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Session Initiation Protocol, or SIP, is a bedrock standard governing how devices communicate over the internet. To secure SIP, as is the case with most security issues, a defense-in-depth strategy is essential. If one security layer fails, there is another layer to provide protection. Let's take a look at several techniques you can use to make your SIP connections more secure.
1. TLS 1.3. Transport Layer Security version 1.3, the most recent version of the standard, beefs up the algorithms used to encrypt internet traffic. Check your SIP infrastructure to determine which version your network is using. To provide backward compatibility, many products will, by default, use TLS 1.2. Wherever possible, upgrade to TLS 1.3 -- should be a no-cost upgrade -- to enhance session-level security.
2. Firewall. Don't forget about this first line of defense. Contact your security administrator to review firewall port configurations to make sure you have the protection you need. If you have a next-generation firewall, determine if you can enable denial of service (DoS) protection of SIP ports. A massed attack on legitimate SIP ports can effectively bring down a SIP gateway that's overwhelmed by the call volume.
3. Integrated SIP firewall. Some SIP gateways, usually higher-end systems, have SIP security built in. These gateways won't replace a firewall, of course, but they may have supplementary features that can buttress your existing firewall. Again, look for DoS features as this type of protection is less likely to be available via traditional firewalls.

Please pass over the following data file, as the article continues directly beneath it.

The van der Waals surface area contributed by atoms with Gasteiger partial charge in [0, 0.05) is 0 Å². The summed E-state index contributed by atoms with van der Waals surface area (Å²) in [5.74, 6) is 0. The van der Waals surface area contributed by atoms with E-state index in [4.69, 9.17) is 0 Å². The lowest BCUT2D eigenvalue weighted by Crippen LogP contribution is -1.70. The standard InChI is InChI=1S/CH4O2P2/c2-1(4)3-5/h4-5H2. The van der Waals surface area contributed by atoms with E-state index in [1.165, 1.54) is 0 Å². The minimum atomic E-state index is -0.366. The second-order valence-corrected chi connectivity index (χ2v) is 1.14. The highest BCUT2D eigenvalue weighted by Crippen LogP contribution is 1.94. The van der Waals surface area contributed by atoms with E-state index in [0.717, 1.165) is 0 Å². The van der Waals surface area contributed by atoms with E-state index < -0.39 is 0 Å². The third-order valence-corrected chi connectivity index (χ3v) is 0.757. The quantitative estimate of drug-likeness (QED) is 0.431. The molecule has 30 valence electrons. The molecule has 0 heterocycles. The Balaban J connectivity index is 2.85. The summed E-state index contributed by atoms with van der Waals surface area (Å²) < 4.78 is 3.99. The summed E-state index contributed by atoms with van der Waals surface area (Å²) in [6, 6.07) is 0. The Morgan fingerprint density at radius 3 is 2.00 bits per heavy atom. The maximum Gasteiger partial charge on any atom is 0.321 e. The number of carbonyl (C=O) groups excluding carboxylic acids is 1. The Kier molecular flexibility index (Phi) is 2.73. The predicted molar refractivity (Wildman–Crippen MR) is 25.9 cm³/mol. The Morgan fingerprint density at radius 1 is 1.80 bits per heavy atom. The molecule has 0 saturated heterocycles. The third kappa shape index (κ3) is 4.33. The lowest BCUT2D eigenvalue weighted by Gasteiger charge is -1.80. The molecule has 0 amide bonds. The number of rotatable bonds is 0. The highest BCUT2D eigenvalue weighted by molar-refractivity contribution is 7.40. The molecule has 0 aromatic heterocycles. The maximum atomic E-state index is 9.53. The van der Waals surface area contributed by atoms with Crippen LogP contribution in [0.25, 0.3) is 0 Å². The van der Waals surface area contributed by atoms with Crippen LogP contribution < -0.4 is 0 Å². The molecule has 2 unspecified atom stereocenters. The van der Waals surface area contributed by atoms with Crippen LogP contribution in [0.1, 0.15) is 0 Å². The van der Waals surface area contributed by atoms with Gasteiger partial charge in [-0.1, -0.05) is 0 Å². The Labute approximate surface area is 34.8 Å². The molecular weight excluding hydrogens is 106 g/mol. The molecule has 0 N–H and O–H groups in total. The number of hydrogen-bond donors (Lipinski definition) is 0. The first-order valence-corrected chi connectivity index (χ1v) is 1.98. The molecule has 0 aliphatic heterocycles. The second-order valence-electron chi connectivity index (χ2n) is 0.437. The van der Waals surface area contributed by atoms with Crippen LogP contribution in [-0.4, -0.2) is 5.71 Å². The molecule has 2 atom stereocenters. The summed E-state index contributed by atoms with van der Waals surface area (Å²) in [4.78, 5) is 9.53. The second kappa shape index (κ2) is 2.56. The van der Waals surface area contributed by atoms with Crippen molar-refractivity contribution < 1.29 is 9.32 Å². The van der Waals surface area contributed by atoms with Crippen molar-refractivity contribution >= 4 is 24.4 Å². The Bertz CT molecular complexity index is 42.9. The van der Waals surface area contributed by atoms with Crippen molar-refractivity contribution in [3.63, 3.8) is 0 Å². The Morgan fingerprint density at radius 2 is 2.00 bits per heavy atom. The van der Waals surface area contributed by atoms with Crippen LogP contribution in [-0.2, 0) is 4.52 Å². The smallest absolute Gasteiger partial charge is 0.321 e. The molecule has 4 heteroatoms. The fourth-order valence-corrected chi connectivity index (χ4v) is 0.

4. Theft of service analysis. It is important to secure SIP by shielding your SIP environment from theft of service. If unauthorized people tap into your system to place their own voice over IP calls, that extra burden can result in poor voice quality and performance, affecting legitimate users. Conduct a security analysis on a regular basis -- at least quarterly. Review call and usage logs from your SIP gateway. Calls from parts of the world where your company has no business connections could be related to a security breach. Finally, don't use default admin credentials on your gateways. These could be used by unauthorized individuals to compromise SIP gateway security.
Dig Deeper on SIP and Unified Communications Standards
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